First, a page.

Note that these new investors did not witness the decline of the hydro sector during the last bearish trend. These are beginners who think cheap is always better like we all thought when we started. God bless them, because no matter whether they are right or wrong, they are in part responsible for this upwards momentum.

6) The sector can potentially witness policy reforms

Rumors spread the fastest in the stock market. 

Investors are barraged with countless rumors and myths regarding the capital market on a daily basis. Social media sites are the target of such inauthentic news portals to spread their fake news. 

As a result, there have been rumors that the regulatory bodies will increase the license period of hydropower companies. If this happens, hydro companies can keep generating profits for long before their hydropower plants are eventually handed over to the Nepal Electricity Authority (NEA). 

Furthermore, we've also seen a significant number of investors highly optimistic towards the refinancing policies of Nepal Rastra Bank towards these hydro companies. 

In a lack of conclusive evidence, Sharesansar cannot rule any of the rumors above as true or false. Nevertheless, it is plausible that investors highly expect the aforementioned reforms to happen. Some might have also bought the shares already expecting to grab a portion of the profits when such news is finally published by authentic portals like ours.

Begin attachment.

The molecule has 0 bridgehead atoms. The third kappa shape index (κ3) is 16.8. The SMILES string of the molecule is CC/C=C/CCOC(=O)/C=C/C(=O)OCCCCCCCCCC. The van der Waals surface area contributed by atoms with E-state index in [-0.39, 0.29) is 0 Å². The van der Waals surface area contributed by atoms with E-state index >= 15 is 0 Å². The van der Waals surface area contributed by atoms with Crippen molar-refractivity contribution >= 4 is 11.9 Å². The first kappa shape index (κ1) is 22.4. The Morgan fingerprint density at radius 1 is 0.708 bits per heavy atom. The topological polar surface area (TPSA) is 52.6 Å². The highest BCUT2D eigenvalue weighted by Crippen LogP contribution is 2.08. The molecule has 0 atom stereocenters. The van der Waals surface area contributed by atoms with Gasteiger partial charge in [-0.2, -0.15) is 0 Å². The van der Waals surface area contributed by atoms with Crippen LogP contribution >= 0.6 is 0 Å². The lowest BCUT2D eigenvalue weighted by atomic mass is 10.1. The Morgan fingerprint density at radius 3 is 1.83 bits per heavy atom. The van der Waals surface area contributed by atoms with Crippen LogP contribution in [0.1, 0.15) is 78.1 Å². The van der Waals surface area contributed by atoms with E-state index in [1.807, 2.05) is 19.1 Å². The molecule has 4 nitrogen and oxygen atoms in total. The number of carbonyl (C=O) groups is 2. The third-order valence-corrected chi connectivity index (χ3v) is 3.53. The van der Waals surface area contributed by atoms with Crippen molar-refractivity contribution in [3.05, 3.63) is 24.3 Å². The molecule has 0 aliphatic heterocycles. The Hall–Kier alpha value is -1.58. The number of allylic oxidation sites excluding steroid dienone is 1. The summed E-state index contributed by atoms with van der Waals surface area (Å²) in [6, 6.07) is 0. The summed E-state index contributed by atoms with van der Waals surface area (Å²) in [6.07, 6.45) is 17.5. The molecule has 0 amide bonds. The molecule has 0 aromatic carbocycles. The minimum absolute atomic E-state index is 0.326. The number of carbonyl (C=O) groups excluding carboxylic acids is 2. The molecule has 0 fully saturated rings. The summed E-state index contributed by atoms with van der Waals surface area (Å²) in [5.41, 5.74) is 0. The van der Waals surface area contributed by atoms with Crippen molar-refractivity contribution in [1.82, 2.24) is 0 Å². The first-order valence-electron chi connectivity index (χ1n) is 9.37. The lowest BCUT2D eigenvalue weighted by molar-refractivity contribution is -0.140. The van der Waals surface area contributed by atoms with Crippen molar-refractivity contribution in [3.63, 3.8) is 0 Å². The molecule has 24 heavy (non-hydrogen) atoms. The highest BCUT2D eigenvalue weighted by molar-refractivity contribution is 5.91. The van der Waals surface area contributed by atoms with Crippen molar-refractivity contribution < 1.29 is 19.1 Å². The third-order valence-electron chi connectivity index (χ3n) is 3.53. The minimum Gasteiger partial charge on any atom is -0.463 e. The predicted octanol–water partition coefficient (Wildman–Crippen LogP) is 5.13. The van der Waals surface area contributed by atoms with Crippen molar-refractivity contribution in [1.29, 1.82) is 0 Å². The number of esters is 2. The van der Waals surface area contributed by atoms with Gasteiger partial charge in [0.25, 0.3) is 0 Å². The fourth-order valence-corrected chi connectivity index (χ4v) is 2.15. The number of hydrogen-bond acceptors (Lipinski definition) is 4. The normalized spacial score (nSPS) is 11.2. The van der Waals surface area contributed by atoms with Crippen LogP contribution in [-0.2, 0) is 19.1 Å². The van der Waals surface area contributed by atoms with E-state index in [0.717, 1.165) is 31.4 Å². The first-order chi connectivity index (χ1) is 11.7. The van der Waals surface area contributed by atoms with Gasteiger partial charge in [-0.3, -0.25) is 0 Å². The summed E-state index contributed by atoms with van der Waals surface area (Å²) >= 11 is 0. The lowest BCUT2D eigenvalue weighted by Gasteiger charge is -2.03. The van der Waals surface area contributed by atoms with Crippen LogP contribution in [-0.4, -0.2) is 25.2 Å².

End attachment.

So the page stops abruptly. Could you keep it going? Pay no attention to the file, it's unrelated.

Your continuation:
Proceed with caution

Financial markets are always prone to volatility and unexpected loss. Also, by the law of the market, anything that goes up fast has the potential to come down faster.

Short-selling isn't allowed in NEPSE. In simpler words, short-selling is to bet that the stock goes down instead of up. A short seller profits when the market is losing. Since short selling isn't allowed in NEPSE, our stock market only has one half of a standard capital market. Everyone in NEPSE wants the index to go up. Evidently, investors have cheerfully welcomed the rise in the hydropower sector as well.

However, there are a handful of concerns in the bullish rise of hydropower companies. No one knows whether these parameters will bring the index down eventually. But it is always wise to know of the potential constraints that can weigh the trend down.

1) Not all apples in the basket are edible

There are companies that do not lose even during a bear market. And there are companies that do not gain even during a bull market.

A basic rule of thumb here is that only those companies which have net worth per share of more than Rs. 100 are able to distribute dividends.

Out of 23 hydropower companies who have posted the Q4 report of the last fiscal year, 9 companies have reported net worth per share less than Rs. 100. This is less than the par value which means that they have a negative reserve. Consequently, they are unable to distribute a dividend.

2) Embrace the trend but fear the promoters

The provision for the promoters of hydropower companies is unique from the provision for the promoters of other companies.